It makes llltlo difference to the Herald
whether the next congressman from this dis
trict bo a democrat or a republican , but his
record as n railroad worker must be good.
No wonder CJerc suits the Ilernld , for ho Is
Iho most accomplished , tool the Nebraska
railway manaRcis over owned.
Not Remarkable.
I'mrltlence Journal.
It Is not a remarkable fact for the house ot
representatives to talk u measure to death.
What would be more surprising would bo its
talking a measure into life.
A I/lttlo Slow.
SI. Lntili Gtolie-Dcmoerat.
It Is now estimated that an Alpine glacier
moves at the rate of four inches a year , which
is just four times as fast as the present ad
ministration has progressed with the work ot
Improving the civil service of the govern
ment.
Ttotli Houses Arft Full of 'Km.
Clitcigo Ketrs.
A friend of Senator Stanford , the Califor
nia forty-milllonahe , says tlio rich man stays
In the senate because It furnishes him an ex
cuse for getting away from the perplexities
of business that he cannot avoid when nt
home. Judging from what has been accom
plished by congress wo should say bolh
houses nro full of men who stay In Washing-
Ion merely to get away from the perplexities
of business.
AnoUior Jud o Needed ,
VlitliiilelvMa Times
This ThlidJudicial district needs another
Tiilge , and nCMS him l > ad. Judges Novljlp
and Wakeley are holding court incosSatilly
almost , but the population of this district Is
Increasing so rapidly that court business
has become entirely too cumbersome for
them to handle. There Is enough business
In Omaha alone to demand the attention of
two Judges. The outside counties will furn-
Jph business for two more Judges. The next
legislature should altond to this inatler , and
give this district the needed relief.
Secret of the Cyclone.
Xew rorft ll'orld.
When the troubled wind Is walling , in n
clamor unavailing , and the wcoplugraln
is swelling Into rivulets the rills ;
While Iho lightning , mad and antic , scars the
branches , swaying frantic , mid rever-
ballng thunder jars against the distant
hills ;
It Is nature thus appcallncr to the sympathy
and feeling. Shots storming nt tne van
dal , and has reason to bo mau ;
For these enterprising creatures mar the
beauty at her leatuios with the legend of
tlio nostrum of tlio medicated pad ;
First wo have the sovereign plaster , as acuro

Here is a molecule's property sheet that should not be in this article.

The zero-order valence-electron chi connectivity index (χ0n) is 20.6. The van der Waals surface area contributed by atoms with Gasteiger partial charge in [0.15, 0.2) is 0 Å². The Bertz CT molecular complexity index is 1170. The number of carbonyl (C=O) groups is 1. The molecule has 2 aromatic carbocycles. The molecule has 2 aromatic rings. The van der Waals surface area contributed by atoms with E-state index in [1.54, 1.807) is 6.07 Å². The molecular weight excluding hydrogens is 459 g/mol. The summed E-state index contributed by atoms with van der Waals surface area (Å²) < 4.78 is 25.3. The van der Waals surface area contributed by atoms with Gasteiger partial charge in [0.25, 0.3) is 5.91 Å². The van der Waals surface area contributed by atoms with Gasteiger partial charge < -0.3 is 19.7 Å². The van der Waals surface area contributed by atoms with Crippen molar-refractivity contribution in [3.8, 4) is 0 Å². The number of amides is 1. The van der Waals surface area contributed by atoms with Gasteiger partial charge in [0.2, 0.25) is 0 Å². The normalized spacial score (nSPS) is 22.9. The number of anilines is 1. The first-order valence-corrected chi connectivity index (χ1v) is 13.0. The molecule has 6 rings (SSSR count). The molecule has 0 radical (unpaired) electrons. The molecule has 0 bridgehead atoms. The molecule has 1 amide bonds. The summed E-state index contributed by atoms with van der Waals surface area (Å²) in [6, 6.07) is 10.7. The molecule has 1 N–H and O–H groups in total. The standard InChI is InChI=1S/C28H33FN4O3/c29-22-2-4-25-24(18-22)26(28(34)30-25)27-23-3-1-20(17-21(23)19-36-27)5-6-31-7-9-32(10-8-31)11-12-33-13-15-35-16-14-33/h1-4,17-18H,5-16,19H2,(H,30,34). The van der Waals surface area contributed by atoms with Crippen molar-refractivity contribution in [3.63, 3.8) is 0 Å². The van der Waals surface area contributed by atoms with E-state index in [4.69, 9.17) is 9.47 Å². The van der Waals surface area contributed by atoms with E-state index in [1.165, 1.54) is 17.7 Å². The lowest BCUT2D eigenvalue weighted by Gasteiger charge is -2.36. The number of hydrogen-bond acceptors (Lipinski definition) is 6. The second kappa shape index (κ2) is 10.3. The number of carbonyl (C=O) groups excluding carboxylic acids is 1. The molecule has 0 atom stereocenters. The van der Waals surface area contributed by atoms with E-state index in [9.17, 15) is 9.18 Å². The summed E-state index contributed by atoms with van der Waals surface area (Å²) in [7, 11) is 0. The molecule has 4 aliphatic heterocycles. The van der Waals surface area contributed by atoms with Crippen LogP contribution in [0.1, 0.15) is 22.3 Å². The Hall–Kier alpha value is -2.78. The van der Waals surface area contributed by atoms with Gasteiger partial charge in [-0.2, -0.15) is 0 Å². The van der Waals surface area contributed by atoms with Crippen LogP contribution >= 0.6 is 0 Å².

for all disaster , or an halrinvlKorutorlcl-
tcicd o'er the distant peak.
Every mound and every rising , plastered o'er
\vitii advertising , fiom the pill lo corpse-
reviver , to rejuvenate the weak.
So the beauty-searching lover Is unable to
discover , through the patches and the
scratches of the men who advcitlse ,
Butn little Inspiration , save In pensive medi
tation tie beholds his summer siren with
confession In her eyes.
The Execution of John Brown.
J , T. L. Preston , in August Bivouacs
Shortly before 11 o'clock the prisoner
was taken from jail and Iho funeral cor
tege was put in motion. First came three
companies , then the criminal's wagon
drawn bv two large wtilte horses. John
Brown was scaled on his coffin , accom
panied by the sheriff and two other pur-
sons. The wagon drove to the foot of
the gallows , and Brown descended with
alacrity aud without assistance and as
cended the stops to the platform. Ills
demeanor was intrepid , without being
braggart , Ho made no speech ; whether
ho decided to make one or not I do not
know ; even if ho had doslred it , it would
not have boon permitted. Any speech
of his must of necessity have been un
lawful , as being dlicetcd ngnlnst the
pence and dignity of the commonwealth ,
and us biich could not bo allowed ny those
who wore then oncngcd in the moat
solemn und extroinu vindication of law.
"John Brown's mnnnor gave no evi
dence of timidity , bul his countenance
was not free from concern , and lUeniuod
to mo to have n llttlo east of wlldnobs.
Ho blood upon the scaffold but a short
tlmo , giving brief adieus to thosu about
him , when ho was properly pinioned , the
white aup drawn over Ills tuco , the noos ?
adjusted and attached to the hook above ,
and he was movml , blindfold , n few stops
forward. It was curious to note how tlio
instincts of nature operated lo make him
careful in putting out his feet , an if afraid
lie would walk oll'tlm hcaffold , The man
who stood nnblenohod on the brink of
eternity. Jwas afraid of fulling a few
foot to the ground !
"Everything was now in readiness.
The sheriff asked the prisoner if ho should
give him a private signal before the fa
tal moment. Ho replied , in a voice that
sounded to mo unnaturally natural so
composed wns its tone , nnd so distinct its
articulation that it did not matter to
him. if only they would not keep him
too long waiting. ' llo was kept waiting ,
however ; the troops that hud formed his
escort had to bn put in their position , and
while this was going on ho slood for some
ton or lifteeu minutes , blindfolded , the
rope round his ucck , and hi * foct on the
treacherous platform , oxpuollng instantly
the fatal act , but ho stood for thm com
paratively lonir time upright ns n soldier
in position , and motionless , I was oloso
.o.liiiu aud watched him uuiTowly.tosooif
[ could detect nny signs of shirking 01
tcmbllng In his person , but ( hero wm
nonp. Once 1 thought 1 saw his knee <
tremble , but it wns only the wint
blowing his loose trousers. Ills tirmnes' '
w.u subjected to still finther trinl hi
hearing Colonel Smith announce to tin
sheriff , 'Wo arc all ready , Mr. Campbell.
I'ho sheriff did not hear or did not com
prchend , nnd in a louder tone the same
announcement was made. But the eul